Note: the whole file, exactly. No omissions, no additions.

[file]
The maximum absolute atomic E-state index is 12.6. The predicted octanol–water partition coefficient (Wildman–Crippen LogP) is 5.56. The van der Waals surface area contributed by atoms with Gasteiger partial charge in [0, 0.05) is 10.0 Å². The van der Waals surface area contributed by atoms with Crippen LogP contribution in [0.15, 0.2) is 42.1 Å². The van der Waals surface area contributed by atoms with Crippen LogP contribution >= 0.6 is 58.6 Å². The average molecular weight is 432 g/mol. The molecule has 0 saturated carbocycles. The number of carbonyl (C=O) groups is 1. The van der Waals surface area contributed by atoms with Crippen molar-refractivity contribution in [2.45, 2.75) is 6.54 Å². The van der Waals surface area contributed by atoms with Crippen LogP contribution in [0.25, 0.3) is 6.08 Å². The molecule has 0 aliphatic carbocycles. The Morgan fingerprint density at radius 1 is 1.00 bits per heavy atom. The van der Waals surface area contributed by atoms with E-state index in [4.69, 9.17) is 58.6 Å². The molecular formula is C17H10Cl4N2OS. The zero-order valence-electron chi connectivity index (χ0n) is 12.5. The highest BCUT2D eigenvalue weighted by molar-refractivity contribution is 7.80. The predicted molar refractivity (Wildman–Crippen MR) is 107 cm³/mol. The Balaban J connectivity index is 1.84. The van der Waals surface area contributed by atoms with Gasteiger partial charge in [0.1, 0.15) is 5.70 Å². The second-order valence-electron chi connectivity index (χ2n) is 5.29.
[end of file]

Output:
The maximum absolute atomic E-state index is 12.6. The predicted octanol–water partition coefficient (Wildman–Crippen LogP) is 5.56. The van der Waals surface area contributed by atoms with Gasteiger partial charge in [0, 0.05) is 10.0 Å². The van der Waals surface area contributed by atoms with Crippen LogP contribution in [0.15, 0.2) is 42.1 Å². The van der Waals surface area contributed by atoms with Crippen LogP contribution >= 0.6 is 58.6 Å². The average molecular weight is 432 g/mol. The molecule has 0 saturated carbocycles. The number of carbonyl (C=O) groups is 1. The van der Waals surface area contributed by atoms with Crippen molar-refractivity contribution in [2.45, 2.75) is 6.54 Å². The van der Waals surface area contributed by atoms with Crippen LogP contribution in [0.25, 0.3) is 6.08 Å². The molecule has 0 aliphatic carbocycles. The Morgan fingerprint density at radius 1 is 1.00 bits per heavy atom. The van der Waals surface area contributed by atoms with E-state index in [4.69, 9.17) is 58.6 Å². The molecular formula is C17H10Cl4N2OS. The zero-order valence-electron chi connectivity index (χ0n) is 12.5. The highest BCUT2D eigenvalue weighted by molar-refractivity contribution is 7.80. The predicted molar refractivity (Wildman–Crippen MR) is 107 cm³/mol. The Balaban J connectivity index is 1.84. The van der Waals surface area contributed by atoms with Gasteiger partial charge in [0.1, 0.15) is 5.70 Å². The second-order valence-electron chi connectivity index (χ2n) is 5.29.